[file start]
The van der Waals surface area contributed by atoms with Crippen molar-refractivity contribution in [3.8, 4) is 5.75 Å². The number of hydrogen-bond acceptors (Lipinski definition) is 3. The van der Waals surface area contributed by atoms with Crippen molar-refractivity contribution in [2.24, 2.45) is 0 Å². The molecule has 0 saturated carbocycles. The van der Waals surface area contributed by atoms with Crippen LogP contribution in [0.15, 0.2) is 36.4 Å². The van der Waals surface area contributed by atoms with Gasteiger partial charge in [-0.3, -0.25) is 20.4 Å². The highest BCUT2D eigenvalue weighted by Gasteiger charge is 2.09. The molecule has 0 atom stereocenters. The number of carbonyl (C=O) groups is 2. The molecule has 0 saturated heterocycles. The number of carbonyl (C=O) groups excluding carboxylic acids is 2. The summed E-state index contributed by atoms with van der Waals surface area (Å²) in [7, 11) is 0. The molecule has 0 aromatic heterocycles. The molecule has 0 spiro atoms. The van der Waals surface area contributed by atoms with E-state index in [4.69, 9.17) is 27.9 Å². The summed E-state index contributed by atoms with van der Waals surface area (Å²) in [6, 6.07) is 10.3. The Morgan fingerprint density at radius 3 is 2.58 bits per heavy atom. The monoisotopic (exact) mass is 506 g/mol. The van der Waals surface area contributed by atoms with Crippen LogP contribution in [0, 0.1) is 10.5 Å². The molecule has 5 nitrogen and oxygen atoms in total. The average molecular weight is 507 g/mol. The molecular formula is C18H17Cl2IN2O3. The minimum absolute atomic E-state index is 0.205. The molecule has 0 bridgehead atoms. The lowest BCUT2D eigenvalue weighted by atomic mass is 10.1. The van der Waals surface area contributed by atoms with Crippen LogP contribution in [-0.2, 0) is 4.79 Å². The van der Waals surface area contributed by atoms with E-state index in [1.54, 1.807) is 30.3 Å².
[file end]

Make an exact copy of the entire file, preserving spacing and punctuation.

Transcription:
The van der Waals surface area contributed by atoms with Crippen molar-refractivity contribution in [3.8, 4) is 5.75 Å². The number of hydrogen-bond acceptors (Lipinski definition) is 3. The van der Waals surface area contributed by atoms with Crippen molar-refractivity contribution in [2.24, 2.45) is 0 Å². The molecule has 0 saturated carbocycles. The van der Waals surface area contributed by atoms with Crippen LogP contribution in [0.15, 0.2) is 36.4 Å². The van der Waals surface area contributed by atoms with Gasteiger partial charge in [-0.3, -0.25) is 20.4 Å². The highest BCUT2D eigenvalue weighted by Gasteiger charge is 2.09. The molecule has 0 atom stereocenters. The number of carbonyl (C=O) groups is 2. The molecule has 0 saturated heterocycles. The number of carbonyl (C=O) groups excluding carboxylic acids is 2. The summed E-state index contributed by atoms with van der Waals surface area (Å²) in [7, 11) is 0. The molecule has 0 aromatic heterocycles. The molecule has 0 spiro atoms. The van der Waals surface area contributed by atoms with E-state index in [4.69, 9.17) is 27.9 Å². The summed E-state index contributed by atoms with van der Waals surface area (Å²) in [6, 6.07) is 10.3. The Morgan fingerprint density at radius 3 is 2.58 bits per heavy atom. The monoisotopic (exact) mass is 506 g/mol. The van der Waals surface area contributed by atoms with Crippen LogP contribution in [0, 0.1) is 10.5 Å². The molecule has 5 nitrogen and oxygen atoms in total. The average molecular weight is 507 g/mol. The molecular formula is C18H17Cl2IN2O3. The minimum absolute atomic E-state index is 0.205. The molecule has 0 bridgehead atoms. The lowest BCUT2D eigenvalue weighted by atomic mass is 10.1. The van der Waals surface area contributed by atoms with Crippen LogP contribution in [-0.2, 0) is 4.79 Å². The van der Waals surface area contributed by atoms with E-state index in [1.54, 1.807) is 30.3 Å².